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Munich Security Conference Opens, With China Making Debut

Source: RFE/RL

Defense officials, diplomats, and politicians from around the world have gathered in the southern German city of Munich for the leading international forum on security policy. The annual Munich Security Conference has long been a strategy session for U.S. and European leaders on defense cooperation.

But in its 46th year, the three-day conference will open today with an address by China's Foreign Minister Yang Jiechi. It's the first time China is formally participating in the gathering, a move that reflects Asia's growing role on the world stage.

"The agenda clearly reflects Asia's growing role and the shifting of power from Europe to Asia," says RFE/RL correspondent Brian Whitmore, who is in Munich for the conference. "The [opening] speaker will the Chinese foreign minister. And in contrast to previous years, the United States delegation is much more modest. The highest-ranking official will be National Security Adviser James Jones."

Vice President Joe Biden headed last year's U.S. delegation.

Nuclear disarmament, Iran's controversial nuclear program, stabilizing Afghanistan and Pakistan, but also China's future role in world affairs were expected to be the major themes at this year's conference.

Iranian FM Manuchehr Mottaki arrives at the Munich Security Conference today.

Iranian Foreign Minister Manuchehr Mottaki is to attend a "Night Owl Session" today with his Swedish counterpart, Carl Bildt.

Earlier in the day, Azerbaijan's President Ilham Aliyev is to open a panel discussion on "Resource Security and Shifting Global Power."

Afghan President Hamid Karzai and U.S. special representative Richard Holbrooke are also due to be among an estimated 300 participants.

Others due to attend include senior representatives from India and Pakistan, as well Russian Foreign Minister Sergei Lavrov.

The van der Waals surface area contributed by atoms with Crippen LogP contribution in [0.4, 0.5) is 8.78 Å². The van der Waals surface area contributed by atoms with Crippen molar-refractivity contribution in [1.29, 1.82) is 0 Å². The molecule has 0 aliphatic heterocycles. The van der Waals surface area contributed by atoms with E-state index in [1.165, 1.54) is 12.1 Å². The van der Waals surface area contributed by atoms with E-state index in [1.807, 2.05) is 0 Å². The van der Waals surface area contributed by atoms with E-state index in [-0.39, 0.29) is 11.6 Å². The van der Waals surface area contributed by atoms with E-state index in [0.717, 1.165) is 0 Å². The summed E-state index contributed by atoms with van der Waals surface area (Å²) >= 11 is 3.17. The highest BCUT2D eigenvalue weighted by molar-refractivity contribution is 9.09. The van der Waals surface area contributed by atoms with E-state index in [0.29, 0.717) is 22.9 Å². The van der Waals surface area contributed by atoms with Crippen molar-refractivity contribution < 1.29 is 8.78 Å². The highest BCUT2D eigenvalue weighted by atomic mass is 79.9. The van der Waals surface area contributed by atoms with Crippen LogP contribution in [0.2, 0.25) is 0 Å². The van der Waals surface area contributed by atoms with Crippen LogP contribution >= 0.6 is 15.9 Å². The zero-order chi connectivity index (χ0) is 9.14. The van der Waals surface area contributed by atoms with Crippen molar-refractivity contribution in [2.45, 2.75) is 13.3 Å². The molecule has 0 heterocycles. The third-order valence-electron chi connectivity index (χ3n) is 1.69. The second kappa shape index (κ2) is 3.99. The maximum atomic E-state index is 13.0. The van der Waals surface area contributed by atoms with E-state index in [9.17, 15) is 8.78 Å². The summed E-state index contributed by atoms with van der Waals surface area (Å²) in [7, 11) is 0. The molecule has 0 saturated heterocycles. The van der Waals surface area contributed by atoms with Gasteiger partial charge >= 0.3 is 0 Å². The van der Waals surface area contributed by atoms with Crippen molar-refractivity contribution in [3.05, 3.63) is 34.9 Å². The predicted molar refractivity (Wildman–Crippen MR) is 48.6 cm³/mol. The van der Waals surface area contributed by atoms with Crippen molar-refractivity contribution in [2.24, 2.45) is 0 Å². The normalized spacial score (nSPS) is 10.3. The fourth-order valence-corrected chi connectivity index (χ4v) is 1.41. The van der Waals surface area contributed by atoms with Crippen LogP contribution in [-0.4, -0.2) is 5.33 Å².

Speaking in Berlin today, Lavrov said UN Security Council members may have to discuss Iran if it fails to cooperate with the international community over its nuclear program. He said he planned to meet Mottaki on the sidelines of the Munich conference to discuss the issue.

The event follows indications from Iran that it might agree to a Western proposal to send uranium abroad for enrichment, in what was seen as a possible breakthrough in the dispute.

Washington has called on President Mahmud Ahmadinejad to make a concrete proposal to the UN's International Atomic Energy Agency.

The conference also comes amid signs of fast-deteriorating U.S.-Chinese relations. Beijing has been angered by a U.S. arms deal with Taiwan and by the prospect of the Dalai Lama visiting the White House later this month.

At the conference, U.S. and Russian officials will also have the opportunity to discuss the progress of negotiations on a new arms control agreement to replace the Cold War-era START treaty.

Security is expected to be tight at the event, with German police expecting around 5,000 demonstrators.

with agency reports

Copyright (c) 2010 RFE/RL, Inc. Reprinted with the permission of Radio Free Europe/Radio Liberty, 1201 Connecticut Ave., N.W. Washington DC 20036.

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